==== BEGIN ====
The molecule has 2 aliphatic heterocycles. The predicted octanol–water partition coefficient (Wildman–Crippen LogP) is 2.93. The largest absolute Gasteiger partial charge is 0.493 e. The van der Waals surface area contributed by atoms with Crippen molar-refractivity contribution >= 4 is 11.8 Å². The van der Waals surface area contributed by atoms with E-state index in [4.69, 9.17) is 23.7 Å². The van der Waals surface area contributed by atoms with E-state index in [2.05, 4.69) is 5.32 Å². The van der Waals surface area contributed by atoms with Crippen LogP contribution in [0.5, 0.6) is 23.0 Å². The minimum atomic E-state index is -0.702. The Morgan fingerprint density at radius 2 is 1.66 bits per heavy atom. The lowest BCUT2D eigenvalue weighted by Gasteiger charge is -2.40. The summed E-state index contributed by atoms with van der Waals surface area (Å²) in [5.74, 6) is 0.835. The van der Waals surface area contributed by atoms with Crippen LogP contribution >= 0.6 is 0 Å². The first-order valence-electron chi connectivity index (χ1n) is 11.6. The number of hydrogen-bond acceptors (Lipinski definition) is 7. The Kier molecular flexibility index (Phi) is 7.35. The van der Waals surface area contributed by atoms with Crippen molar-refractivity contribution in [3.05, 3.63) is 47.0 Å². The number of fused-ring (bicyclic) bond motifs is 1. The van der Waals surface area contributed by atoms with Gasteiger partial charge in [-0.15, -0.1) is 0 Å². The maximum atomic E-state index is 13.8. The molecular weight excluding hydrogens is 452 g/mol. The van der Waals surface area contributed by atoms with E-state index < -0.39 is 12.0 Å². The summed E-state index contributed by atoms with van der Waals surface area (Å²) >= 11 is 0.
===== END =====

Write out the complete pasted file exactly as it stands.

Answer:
The molecule has 2 aliphatic heterocycles. The predicted octanol–water partition coefficient (Wildman–Crippen LogP) is 2.93. The largest absolute Gasteiger partial charge is 0.493 e. The van der Waals surface area contributed by atoms with Crippen molar-refractivity contribution >= 4 is 11.8 Å². The van der Waals surface area contributed by atoms with E-state index in [4.69, 9.17) is 23.7 Å². The van der Waals surface area contributed by atoms with E-state index in [2.05, 4.69) is 5.32 Å². The van der Waals surface area contributed by atoms with Crippen LogP contribution in [0.5, 0.6) is 23.0 Å². The minimum atomic E-state index is -0.702. The Morgan fingerprint density at radius 2 is 1.66 bits per heavy atom. The lowest BCUT2D eigenvalue weighted by Gasteiger charge is -2.40. The summed E-state index contributed by atoms with van der Waals surface area (Å²) in [5.74, 6) is 0.835. The van der Waals surface area contributed by atoms with Crippen LogP contribution >= 0.6 is 0 Å². The first-order valence-electron chi connectivity index (χ1n) is 11.6. The number of hydrogen-bond acceptors (Lipinski definition) is 7. The Kier molecular flexibility index (Phi) is 7.35. The van der Waals surface area contributed by atoms with Crippen molar-refractivity contribution in [3.05, 3.63) is 47.0 Å². The number of fused-ring (bicyclic) bond motifs is 1. The van der Waals surface area contributed by atoms with Gasteiger partial charge in [-0.15, -0.1) is 0 Å². The maximum atomic E-state index is 13.8. The molecular weight excluding hydrogens is 452 g/mol. The van der Waals surface area contributed by atoms with E-state index < -0.39 is 12.0 Å². The summed E-state index contributed by atoms with van der Waals surface area (Å²) >= 11 is 0.